I let her talk while I thought about her chest pains. I didn't want to alarm who too much since more than likely it wasn't life threatening. "Well, as you get older you might get aches and pains which you didn't have before." After I said it, I felt kind of like a shit. It sounded as if I was downsizing her ailments. : "Just in case, maybe you should see a doctor as soon as possible."

"I don't have another appointment for a few weeks."

"Call your doctor anyway."

After we hung up, I glanced at that box I had been saving, and decided maybe I should go ahead and send it. What was I waiting for anyway? She wasn't getting any younger. And so I set out to do that.. I even decided to send her a nice greeting card. Looking at the card, I wondered what I could write that would be meaningful. Keep it simple, I thought.and wrote three little words I love you. That was something I didn't usually say or do. Although it cost me more than I cared for, I shipped it off the next day, and then waited to see her reaction.

About a week or so had passed, or so it seemed. No phone call. No response. I grumbled about how slow the mail service was. Did it matter as long as she eventually got it? Nah. So maybe she'd get it next week.

Several more days passed by, and then one day the phone rang again. This time It was my brother, who lived in the same town as her, just a few doors down.. How odd was it for him to call rather than her? Maybe she got the package. Anxious to hear her reaction, I shrugged it off, thankful that she must have recieved it.

"Are you sitting down?"my brother said.

"Sitting down? Why?" Everyone knows that usually when someone says Are you sitting down? you are about to get some bad news. "Did something happen? Is Mom okay?"

"First tell me if you're sitting down."

"No, I'm not. Just tell me what's going on."

"Sit down first."

I sighed. "Okay, fine, I'm sitting. Is something wrong? Where's Mom?"

"Mom died today," he said.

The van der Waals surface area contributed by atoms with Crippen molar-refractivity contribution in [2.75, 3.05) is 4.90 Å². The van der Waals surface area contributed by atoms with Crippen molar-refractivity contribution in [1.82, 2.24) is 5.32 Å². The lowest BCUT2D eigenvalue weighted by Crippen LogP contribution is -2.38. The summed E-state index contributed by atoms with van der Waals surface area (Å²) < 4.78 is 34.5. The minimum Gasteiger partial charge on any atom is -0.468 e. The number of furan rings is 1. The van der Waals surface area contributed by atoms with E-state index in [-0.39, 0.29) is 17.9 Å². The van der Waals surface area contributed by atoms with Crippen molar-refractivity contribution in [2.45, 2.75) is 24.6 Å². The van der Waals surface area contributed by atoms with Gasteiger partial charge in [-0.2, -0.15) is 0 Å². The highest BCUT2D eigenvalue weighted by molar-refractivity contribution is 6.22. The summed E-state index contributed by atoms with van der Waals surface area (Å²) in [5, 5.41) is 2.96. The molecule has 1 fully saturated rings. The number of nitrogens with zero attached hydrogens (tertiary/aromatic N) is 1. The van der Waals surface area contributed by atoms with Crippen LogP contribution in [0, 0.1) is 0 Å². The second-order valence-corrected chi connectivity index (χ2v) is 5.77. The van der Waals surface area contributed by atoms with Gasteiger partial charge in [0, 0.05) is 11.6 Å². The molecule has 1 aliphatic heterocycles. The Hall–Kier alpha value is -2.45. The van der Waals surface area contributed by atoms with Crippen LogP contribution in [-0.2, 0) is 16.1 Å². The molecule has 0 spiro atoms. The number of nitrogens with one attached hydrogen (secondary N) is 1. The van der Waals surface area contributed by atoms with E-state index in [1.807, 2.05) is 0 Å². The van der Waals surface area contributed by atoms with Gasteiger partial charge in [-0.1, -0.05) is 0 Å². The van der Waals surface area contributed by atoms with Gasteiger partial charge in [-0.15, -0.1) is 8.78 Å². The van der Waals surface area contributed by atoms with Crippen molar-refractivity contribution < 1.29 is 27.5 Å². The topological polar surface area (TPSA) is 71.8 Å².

My jaw dropped open. "What? Oh God. No! Don't say that. Where is she? Let me talk to her. "

"It's true. She had chest pains, went to the hospital, and died on the operating table."

I parroted what he'd said. "Chest pains. Died on the operating table.." My sentences were coming out fragmented and in between words I could hear myself making little squeaking sounds. Slowly, my muddled mind realized how everything started to make sense. Why else would he have called? I let him talk. I wasn't even sure what he was saying.

"Are you still there?"

I wondered what caused her to have the heart attack. Had he upset her or had her heart just weakened so much that she couldn't get through it?

"I think we got disconnected," I heard him say.

"I'm here," I managed between sniffles. I had no words of sympathy for him. I could barely keep myself together. I walked to the bedroom, sat on the bed, my gaze looked toward that spot where the box had been and wasn't now. . It wasn't until after a little breakdown on my part, that his live-in girlfriend got on the phone. She too rambled on about what happened.

"The box. Did she get the box?" I asked.

"Yes, she got it and it was opened. I don't know if she saw everything in it."

To this day, I still wonder if she had found the card and read it first and whether it was the last thing that she ever saw before her death. I also wondered what those last few minutes were like for both of them. Only they know that.

Maybe that's how it is. We each have one more thing to do or one more thing to say or hear before we let go of this life.